Image via CrunchBase
Indispensability sounds wonderful. Doesn’t it? The other day, I picked up Godin’s book, Linchpin. It had been sitting in a “to read pile” for about a year now, so I thought it might be time. I opened the book, and the flap said:
“There used to be two teams in every workplace: management and labor. Now there is a third team, the linchpins. These people invent, lead, connect others, make things happen and create order out of chaos. They figure out what to do when there’s no rule book. They delight and challenged their customers and peers. They love their work, pour their best selves into it and turn each day into a kind of art.”
Sounds wonderful. Sounds impossible.
How many people are truly indispensable? These stories sound great. Are we setting the bar so high that most of us just sigh at the thought of trying to turn every day into art? Are these unattainable goals for most of us that merely create envy or depression at the though of our rather normal jobs?
Don’t get me wrong. I believe that all of us need to have passion about what we do. But every job has its “crappy stuff”. Every professor I know hates marking papers and exams. It’s just not fun. There is absolutely no reward, and usually lots of punishment in the form of line ups of complaining students.
Several years ago, researchers looked at the happiness of men who attended the Harvard Business School in the 1930s, and followed them for over seventy years. What did they find? A great range of happiness. What predicted their happiness? Not money, or status or a nice wife or even a nice home. The best predictor of happiness was lower expectations. Lower expectations lead to less likelihood of disappointment.
Our jobs don’t need to be the be all and end all of our lives. While they can be fulfilling, they are not the only path to fulfillment. So I say, don’t set yourself up for disappointment. You don’t have to be indispensable in order to be effective in a workplace. Do your best, be conscientious and consistent, be engaged. We can all make a difference, but none of us are truly indispensable (at least at work).
Image via Wikipedia
What you might not know is that major business schools all seem to have developed practitioners’ websites — in other words, they have translated academic research into plain language and practical advice for you and I. Here are some of my favourite sites:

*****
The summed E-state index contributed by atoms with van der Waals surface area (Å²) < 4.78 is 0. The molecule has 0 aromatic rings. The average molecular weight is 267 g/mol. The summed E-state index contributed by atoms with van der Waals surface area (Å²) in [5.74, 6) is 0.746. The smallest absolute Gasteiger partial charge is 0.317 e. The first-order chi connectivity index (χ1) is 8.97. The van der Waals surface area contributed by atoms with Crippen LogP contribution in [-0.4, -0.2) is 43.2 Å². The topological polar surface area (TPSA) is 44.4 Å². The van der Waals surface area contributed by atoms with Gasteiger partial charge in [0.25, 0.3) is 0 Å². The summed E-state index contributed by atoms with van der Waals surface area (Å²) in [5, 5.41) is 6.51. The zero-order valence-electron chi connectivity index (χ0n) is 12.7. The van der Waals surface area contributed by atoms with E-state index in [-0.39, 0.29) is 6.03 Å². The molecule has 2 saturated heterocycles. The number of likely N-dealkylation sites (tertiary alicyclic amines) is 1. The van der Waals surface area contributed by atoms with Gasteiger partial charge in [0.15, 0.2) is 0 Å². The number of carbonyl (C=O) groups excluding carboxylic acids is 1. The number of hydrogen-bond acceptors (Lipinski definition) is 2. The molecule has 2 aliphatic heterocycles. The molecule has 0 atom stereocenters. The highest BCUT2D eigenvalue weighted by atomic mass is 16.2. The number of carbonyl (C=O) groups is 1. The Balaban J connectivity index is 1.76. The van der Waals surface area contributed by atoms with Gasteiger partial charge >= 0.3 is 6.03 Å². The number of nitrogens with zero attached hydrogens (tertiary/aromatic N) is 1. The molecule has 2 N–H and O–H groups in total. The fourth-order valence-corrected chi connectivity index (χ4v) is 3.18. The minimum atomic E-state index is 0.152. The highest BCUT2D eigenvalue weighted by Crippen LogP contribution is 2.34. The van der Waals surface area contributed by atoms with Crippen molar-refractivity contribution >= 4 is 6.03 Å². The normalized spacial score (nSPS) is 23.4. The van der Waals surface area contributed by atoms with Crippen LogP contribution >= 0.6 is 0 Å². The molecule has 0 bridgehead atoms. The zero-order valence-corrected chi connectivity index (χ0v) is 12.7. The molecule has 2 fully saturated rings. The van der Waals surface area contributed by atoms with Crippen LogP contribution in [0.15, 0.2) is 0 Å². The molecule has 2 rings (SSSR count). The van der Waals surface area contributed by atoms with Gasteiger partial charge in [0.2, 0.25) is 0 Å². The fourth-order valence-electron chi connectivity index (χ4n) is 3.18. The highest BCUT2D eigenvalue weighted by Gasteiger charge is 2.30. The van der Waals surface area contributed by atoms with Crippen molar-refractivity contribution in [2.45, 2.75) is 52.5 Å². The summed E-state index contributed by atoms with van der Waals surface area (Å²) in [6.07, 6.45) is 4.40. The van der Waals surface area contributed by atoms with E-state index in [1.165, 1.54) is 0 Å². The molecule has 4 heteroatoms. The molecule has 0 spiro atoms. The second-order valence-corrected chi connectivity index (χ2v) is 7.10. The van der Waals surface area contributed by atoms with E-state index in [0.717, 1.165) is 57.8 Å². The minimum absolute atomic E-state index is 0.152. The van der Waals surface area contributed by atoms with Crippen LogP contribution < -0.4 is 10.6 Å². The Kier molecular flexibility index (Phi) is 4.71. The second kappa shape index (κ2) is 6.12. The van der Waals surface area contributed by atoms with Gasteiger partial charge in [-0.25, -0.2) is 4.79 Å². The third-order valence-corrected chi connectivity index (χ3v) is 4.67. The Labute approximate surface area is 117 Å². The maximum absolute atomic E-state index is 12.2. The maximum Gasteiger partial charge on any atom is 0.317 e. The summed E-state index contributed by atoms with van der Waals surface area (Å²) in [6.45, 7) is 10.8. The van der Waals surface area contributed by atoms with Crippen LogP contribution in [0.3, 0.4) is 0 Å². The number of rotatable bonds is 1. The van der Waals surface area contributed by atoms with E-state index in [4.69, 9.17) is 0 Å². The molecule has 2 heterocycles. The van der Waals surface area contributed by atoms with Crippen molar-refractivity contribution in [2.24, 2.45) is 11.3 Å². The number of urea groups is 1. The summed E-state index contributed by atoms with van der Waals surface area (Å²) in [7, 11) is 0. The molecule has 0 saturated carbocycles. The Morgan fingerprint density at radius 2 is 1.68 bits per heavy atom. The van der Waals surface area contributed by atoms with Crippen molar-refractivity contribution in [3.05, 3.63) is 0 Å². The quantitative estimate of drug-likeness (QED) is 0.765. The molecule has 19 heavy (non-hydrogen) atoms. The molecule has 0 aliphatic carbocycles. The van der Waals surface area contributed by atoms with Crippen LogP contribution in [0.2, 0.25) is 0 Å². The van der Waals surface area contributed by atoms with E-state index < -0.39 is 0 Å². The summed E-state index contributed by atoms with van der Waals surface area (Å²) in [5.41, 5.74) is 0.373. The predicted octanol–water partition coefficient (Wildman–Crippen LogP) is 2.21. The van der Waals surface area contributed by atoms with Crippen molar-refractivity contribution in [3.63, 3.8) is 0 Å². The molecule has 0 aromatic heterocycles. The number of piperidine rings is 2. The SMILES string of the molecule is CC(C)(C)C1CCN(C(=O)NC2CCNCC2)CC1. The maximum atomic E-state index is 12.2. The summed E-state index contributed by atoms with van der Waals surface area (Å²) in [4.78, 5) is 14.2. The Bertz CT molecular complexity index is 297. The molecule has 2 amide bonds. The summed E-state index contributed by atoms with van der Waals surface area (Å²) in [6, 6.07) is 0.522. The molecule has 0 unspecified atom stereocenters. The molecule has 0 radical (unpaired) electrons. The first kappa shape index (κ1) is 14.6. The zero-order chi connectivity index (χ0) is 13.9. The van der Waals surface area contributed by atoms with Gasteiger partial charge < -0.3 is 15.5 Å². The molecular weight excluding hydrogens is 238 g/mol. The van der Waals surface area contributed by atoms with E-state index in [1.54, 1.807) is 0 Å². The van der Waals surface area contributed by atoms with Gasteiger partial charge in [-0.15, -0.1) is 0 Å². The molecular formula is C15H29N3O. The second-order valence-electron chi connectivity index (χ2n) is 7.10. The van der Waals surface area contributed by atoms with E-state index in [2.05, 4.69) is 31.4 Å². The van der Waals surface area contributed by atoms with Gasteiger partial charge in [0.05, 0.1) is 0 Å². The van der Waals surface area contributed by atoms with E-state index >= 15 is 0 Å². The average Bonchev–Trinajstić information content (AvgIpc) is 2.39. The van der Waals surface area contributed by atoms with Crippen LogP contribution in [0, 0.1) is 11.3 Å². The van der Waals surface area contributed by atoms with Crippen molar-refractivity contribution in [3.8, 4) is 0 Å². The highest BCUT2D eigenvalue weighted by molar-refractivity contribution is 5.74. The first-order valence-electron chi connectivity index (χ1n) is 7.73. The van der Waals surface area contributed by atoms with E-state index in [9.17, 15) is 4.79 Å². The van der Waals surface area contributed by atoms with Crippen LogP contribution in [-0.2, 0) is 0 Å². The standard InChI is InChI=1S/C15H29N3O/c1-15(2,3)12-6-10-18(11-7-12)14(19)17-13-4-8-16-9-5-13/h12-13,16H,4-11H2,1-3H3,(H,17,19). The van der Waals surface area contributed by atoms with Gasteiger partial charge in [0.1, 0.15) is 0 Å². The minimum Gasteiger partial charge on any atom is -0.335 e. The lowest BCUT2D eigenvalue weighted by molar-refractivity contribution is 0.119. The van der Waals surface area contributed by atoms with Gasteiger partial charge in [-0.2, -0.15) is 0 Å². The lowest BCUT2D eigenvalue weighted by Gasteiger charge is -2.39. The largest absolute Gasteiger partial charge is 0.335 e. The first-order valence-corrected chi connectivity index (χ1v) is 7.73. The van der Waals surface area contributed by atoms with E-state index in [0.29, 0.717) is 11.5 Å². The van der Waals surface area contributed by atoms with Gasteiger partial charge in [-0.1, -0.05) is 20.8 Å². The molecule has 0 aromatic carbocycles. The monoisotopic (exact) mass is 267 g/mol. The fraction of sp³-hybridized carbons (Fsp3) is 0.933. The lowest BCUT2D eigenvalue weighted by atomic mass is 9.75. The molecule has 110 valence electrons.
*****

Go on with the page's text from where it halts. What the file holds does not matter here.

- Harvard Business Review
- Harvard Business School Working Knowledge
- Knowledge at Wharton
- INSEAD Knowledge
- MIT Sloan Management Review
- Ivey Business Journal
Don’t know where to start to research an issue? Start with these websites. They are from credible sources, based on expertise and research.
Posted in Ideas, Learning
Tagged Business, Business school, business schools, Colleges and Universities, education, Harvard Business School, Harvard University, INSEAD, research, resources, United States
When visiting the big city the other night, I had occasion to have supper alone in a very cool downtown restaurant. I overheard a couple beside me, clearly co-workers, talking about life at work. So of course, I listened in.
The woman was clearly frustrated. She said that it was no wonder that their organization was dysfunctional, because they did no team building. The horror of team building exercises I have been forced to endure during my era in corporate life raced through my head. The only people to profit from formal team building is the consultants who come up with these absurd team building activities. I have been forced to climb trees and walk on ropes strung between two large trees, scramble through woods on treasure hunts, do absurd, completely unrelated games, dress up in silly costumes and perform skits, practice improv comedy techniques — if you can think of an embarrassing experience, I have been forced to experience it in the name of “team building”.
The hard fact is that you can’t build a team with a weekend away from the office. You can’t improve team work by doing activities that are unrelated to the work of the team. You can’t build a team in the short term. There is no quick fix for poorly performing teams.
The research shows that teams go through several phases in their development. Forming, Norming, Storming, Performing and sometimes, Dissolution. Skip any one step, and you have the recipe for an ill-performing team. Conflict in teams occurs when there is relationship conflict (who — interpersonal or style); task conflict (what, i.e. conflict over goals); and process conflict (how; i.e. how is the team going to achieve this task). It takes time for teams to learn to work together. Building teams is not separate from the daily activities of running an organization, but an integral part of getting the job done. It happens as people learn to work together, trust each other, and communicate effectively with each other. I recently found a useful blog from Harvard Business publishing that provides some suggestions on team building without time wasting.
Team building takes place during the hard work of doing business, not having fun at some resort. Let’s all strike one more blow for eliminating useless time wasters in the workplace.